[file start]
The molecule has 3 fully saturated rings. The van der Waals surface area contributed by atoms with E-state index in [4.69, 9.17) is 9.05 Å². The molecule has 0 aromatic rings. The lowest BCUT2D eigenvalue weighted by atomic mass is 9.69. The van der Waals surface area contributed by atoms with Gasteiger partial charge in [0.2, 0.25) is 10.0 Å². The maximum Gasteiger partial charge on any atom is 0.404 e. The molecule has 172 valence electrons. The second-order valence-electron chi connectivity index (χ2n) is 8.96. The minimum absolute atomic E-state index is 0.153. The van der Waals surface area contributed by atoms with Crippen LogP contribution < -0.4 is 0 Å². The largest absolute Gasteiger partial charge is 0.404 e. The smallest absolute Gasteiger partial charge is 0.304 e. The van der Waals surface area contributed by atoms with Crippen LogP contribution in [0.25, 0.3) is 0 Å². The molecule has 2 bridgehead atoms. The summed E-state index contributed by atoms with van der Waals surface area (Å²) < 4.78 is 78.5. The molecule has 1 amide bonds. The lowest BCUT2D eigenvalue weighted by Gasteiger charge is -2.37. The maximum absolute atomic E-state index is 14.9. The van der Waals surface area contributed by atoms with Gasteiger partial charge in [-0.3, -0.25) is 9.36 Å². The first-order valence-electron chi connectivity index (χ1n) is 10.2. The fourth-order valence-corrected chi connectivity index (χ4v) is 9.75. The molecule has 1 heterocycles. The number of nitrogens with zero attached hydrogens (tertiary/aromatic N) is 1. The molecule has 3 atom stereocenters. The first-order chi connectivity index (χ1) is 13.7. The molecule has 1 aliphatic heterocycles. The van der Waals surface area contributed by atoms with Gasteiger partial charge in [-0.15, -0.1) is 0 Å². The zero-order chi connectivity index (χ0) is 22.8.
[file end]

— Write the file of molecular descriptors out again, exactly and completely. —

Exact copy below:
The molecule has 3 fully saturated rings. The van der Waals surface area contributed by atoms with E-state index in [4.69, 9.17) is 9.05 Å². The molecule has 0 aromatic rings. The lowest BCUT2D eigenvalue weighted by atomic mass is 9.69. The van der Waals surface area contributed by atoms with Gasteiger partial charge in [0.2, 0.25) is 10.0 Å². The maximum Gasteiger partial charge on any atom is 0.404 e. The molecule has 172 valence electrons. The second-order valence-electron chi connectivity index (χ2n) is 8.96. The minimum absolute atomic E-state index is 0.153. The van der Waals surface area contributed by atoms with Crippen LogP contribution < -0.4 is 0 Å². The largest absolute Gasteiger partial charge is 0.404 e. The smallest absolute Gasteiger partial charge is 0.304 e. The van der Waals surface area contributed by atoms with Crippen LogP contribution in [0.25, 0.3) is 0 Å². The molecule has 2 bridgehead atoms. The summed E-state index contributed by atoms with van der Waals surface area (Å²) < 4.78 is 78.5. The molecule has 1 amide bonds. The lowest BCUT2D eigenvalue weighted by Gasteiger charge is -2.37. The maximum absolute atomic E-state index is 14.9. The van der Waals surface area contributed by atoms with Gasteiger partial charge in [-0.3, -0.25) is 9.36 Å². The first-order valence-electron chi connectivity index (χ1n) is 10.2. The fourth-order valence-corrected chi connectivity index (χ4v) is 9.75. The molecule has 1 heterocycles. The number of nitrogens with zero attached hydrogens (tertiary/aromatic N) is 1. The molecule has 3 atom stereocenters. The first-order chi connectivity index (χ1) is 13.7. The molecule has 1 aliphatic heterocycles. The van der Waals surface area contributed by atoms with Gasteiger partial charge in [-0.15, -0.1) is 0 Å². The zero-order chi connectivity index (χ0) is 22.8.